This programme is a comprehensive and intensive investigation into key areas in accounting and finance. Designed for those with a quantitative background, it is both academically rigorous and closely in line with professional practice.
The MSc in Accounting and Finance is especially useful for those graduates with work experience in accounting looking to gain essential practical skills in finance - and, of course, vice versa. Although the compulsory core courses ensure a good balance between both accounting and finance study, the option courses give students the opportunity to specialise - tailoring their studies towards their chosen career.
Studying accounting and finance in Edinburgh gives students the opportunity to base themselves at the heart of the UK's second largest financial centre.
Many of Europe's leading financial institutions have their headquarters here, a fact that we make full use of on the MSc programme. We regularly bring guest speakers to the School to talk directly to accounting and finance students on real, current practice. The School also maintains good relationships with a number of accounting and finance professionals who will be on hand to provide advice on research and career opportunities. It is essential connections like these that characterise the dynamic nature of this strongly vocational programme.
Our strong connection to industry is exemplified by our work in the Centre for Financial Markets Research, and the Institute of Public Sector Accounting Research. Bringing together leading academics and practitioners, the centres are a keen theatre of debate, creating new thoughts, new ideas for both the theoretical study and practical application of accounting, finance and investment.
Learning will primarily be through lectures, set reading, class discussions, exercises, group-work assignments, problem solving in tutorials and case studies. Assessment methods include examinations, assignments, presentations or continuous assessment.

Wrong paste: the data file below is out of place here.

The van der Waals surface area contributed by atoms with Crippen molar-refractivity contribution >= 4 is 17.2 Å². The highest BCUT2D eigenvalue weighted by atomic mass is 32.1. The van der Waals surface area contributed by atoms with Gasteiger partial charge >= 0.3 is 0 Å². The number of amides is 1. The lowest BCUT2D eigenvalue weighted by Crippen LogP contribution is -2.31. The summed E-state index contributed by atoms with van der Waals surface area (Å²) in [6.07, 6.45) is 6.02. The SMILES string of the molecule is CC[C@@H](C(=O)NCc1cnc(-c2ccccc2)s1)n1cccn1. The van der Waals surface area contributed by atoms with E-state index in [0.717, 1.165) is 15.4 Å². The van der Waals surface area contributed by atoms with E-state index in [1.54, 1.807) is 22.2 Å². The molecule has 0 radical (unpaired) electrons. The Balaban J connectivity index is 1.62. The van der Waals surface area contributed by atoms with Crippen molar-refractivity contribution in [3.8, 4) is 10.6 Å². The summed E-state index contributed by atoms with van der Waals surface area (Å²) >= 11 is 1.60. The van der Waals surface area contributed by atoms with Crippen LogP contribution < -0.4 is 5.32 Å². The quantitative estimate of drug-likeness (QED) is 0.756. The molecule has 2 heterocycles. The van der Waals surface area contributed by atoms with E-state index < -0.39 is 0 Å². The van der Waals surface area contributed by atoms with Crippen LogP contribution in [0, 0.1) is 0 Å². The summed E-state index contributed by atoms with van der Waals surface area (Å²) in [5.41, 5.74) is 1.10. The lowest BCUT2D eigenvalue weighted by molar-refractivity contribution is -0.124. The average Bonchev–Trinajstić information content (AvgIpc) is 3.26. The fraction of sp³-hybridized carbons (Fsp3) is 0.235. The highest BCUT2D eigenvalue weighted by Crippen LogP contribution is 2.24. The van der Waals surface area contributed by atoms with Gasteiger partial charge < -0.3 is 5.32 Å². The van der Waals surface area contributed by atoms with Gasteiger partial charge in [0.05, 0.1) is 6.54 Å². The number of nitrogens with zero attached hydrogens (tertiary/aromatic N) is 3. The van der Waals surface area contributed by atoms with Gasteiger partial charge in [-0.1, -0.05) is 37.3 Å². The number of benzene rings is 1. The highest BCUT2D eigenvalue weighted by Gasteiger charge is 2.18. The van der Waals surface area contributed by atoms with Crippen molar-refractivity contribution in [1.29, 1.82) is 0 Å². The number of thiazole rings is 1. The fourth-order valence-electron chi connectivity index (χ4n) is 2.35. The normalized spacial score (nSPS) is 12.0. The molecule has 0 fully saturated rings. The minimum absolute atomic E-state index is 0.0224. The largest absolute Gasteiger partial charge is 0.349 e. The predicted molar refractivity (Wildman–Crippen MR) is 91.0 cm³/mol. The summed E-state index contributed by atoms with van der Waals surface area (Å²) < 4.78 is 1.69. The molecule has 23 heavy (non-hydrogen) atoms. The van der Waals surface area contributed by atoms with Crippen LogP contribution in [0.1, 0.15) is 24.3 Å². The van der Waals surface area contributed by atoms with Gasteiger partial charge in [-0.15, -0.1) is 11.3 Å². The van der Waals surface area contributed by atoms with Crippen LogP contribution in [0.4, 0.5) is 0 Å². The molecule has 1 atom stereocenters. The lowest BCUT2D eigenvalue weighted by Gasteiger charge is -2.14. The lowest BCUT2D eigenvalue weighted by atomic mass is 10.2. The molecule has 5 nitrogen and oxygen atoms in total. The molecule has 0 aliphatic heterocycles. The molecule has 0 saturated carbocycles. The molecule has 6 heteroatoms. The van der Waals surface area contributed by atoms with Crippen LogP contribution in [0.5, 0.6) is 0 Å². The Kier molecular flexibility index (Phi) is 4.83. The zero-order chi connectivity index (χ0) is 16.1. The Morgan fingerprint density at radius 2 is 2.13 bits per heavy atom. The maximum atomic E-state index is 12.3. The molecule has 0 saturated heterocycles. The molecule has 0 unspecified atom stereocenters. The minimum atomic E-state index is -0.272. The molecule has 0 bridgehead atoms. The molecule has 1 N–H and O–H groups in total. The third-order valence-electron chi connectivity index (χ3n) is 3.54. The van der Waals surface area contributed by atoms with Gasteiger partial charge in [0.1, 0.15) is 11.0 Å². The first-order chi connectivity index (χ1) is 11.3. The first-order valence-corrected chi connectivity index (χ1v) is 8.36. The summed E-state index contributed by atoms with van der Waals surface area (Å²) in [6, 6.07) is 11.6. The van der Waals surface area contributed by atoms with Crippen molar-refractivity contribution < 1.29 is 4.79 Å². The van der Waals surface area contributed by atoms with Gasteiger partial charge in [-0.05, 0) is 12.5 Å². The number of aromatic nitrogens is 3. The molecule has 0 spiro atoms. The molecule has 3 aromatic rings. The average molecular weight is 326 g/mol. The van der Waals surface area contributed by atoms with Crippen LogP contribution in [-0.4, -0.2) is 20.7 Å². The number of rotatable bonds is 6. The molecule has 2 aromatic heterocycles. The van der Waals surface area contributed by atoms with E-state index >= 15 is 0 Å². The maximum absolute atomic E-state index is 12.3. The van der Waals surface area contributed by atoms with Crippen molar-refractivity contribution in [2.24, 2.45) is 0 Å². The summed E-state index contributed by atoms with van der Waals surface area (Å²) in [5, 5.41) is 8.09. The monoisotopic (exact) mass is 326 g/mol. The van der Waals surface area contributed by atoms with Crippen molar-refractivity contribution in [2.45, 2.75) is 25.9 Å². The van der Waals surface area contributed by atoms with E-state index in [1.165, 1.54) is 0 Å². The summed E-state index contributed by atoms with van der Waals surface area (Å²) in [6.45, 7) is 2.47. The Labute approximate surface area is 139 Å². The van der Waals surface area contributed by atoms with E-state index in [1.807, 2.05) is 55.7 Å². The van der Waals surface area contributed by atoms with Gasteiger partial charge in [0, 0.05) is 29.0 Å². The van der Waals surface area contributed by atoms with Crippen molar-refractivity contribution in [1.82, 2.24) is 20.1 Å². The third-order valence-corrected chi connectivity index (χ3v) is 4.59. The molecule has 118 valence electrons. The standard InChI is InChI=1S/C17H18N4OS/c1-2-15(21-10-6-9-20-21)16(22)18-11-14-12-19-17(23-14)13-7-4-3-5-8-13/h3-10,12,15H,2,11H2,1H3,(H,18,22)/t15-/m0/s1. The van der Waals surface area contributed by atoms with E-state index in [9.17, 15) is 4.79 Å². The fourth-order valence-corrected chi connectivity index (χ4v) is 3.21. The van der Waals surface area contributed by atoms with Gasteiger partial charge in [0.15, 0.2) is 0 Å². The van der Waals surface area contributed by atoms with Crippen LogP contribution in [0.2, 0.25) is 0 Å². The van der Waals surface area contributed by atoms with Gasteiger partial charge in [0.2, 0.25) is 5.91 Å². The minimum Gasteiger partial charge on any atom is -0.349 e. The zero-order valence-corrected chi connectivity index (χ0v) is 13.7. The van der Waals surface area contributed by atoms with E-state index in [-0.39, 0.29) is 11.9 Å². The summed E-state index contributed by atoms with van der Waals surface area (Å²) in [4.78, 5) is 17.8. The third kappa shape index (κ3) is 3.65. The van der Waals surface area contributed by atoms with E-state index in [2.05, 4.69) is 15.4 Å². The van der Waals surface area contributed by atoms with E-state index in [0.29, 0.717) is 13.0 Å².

This programme enables students to analyse financial statements and to show the links between accounting statements, valuation methods and investment analysis.
Knowledge and understanding
Students will gain knowledge of global financial markets and the finance and investment industry – how different organisations interact, their roles, and factors behind success or failure. Students will learn how to estimate the fair value for an investment, to test assumptions and sensitivities, and to compare different investments.
Students will gain an understanding of the role of different asset classes, their behaviour in isolation and in relation to other asset classes, and an understanding of how portfolios of investments can be constructed and analysed.
Students will develop:
Critical analysis skills – an ability to assimilate new knowledge in the field of accounting and finance as well as the capacity to provide critical analysis of the field. Research skills – an ability to identify and define pertinent research questions, to review the relevant literature, to define a proper methodology and to conduct research in the context of data analysis or experiments. Discipline - a major difficulty in investment is removing emotion from the decision-making process. Study into behavioural finance shows that the desire of investors to follow consensus, and the ease with which they can misinterpret data, are obstacles to sound decision making. The programme will seek to imbue students with the discipline required to make good investment decisions. Analytical and numerical skills - an ability to analyse and solve valuation and investment problems, to handle large volumes of numerical data and extract and manipulate relevant data in a meaningful manner.
Students will develop:
An understanding of accounting, investment and risk management tools and databases such as Datastream, Reuters 3000Xtra, ThomsonOne Banker, CRSP, COMPUSTAT, London Share Price Database and WRDS. An ability to: analyse and interpret financial data (such as financial statements); and to evaluate earnings quality and firm performance through individual and collaborative projects. An understanding of analytical and problem-solving methods through the use of techniques such as discounted cash flow analysis.
These include enhanced numerical skills and fluency in spreadsheet use and the ability to communicate challenging material both orally and in writing.
A UK first-class or 2:1 honours degree from a good university in one of the subjects below, or an equivalent overseas qualification. An undergraduate degree in accounting, finance or a related discipline is normally required. Degrees in quantitative disciplines (e.g. economics or mathematics) or business studies will be considered if you can demonstrate a strong background in accounting and finance throughout your degree.
Recipient: University of Edinburgh
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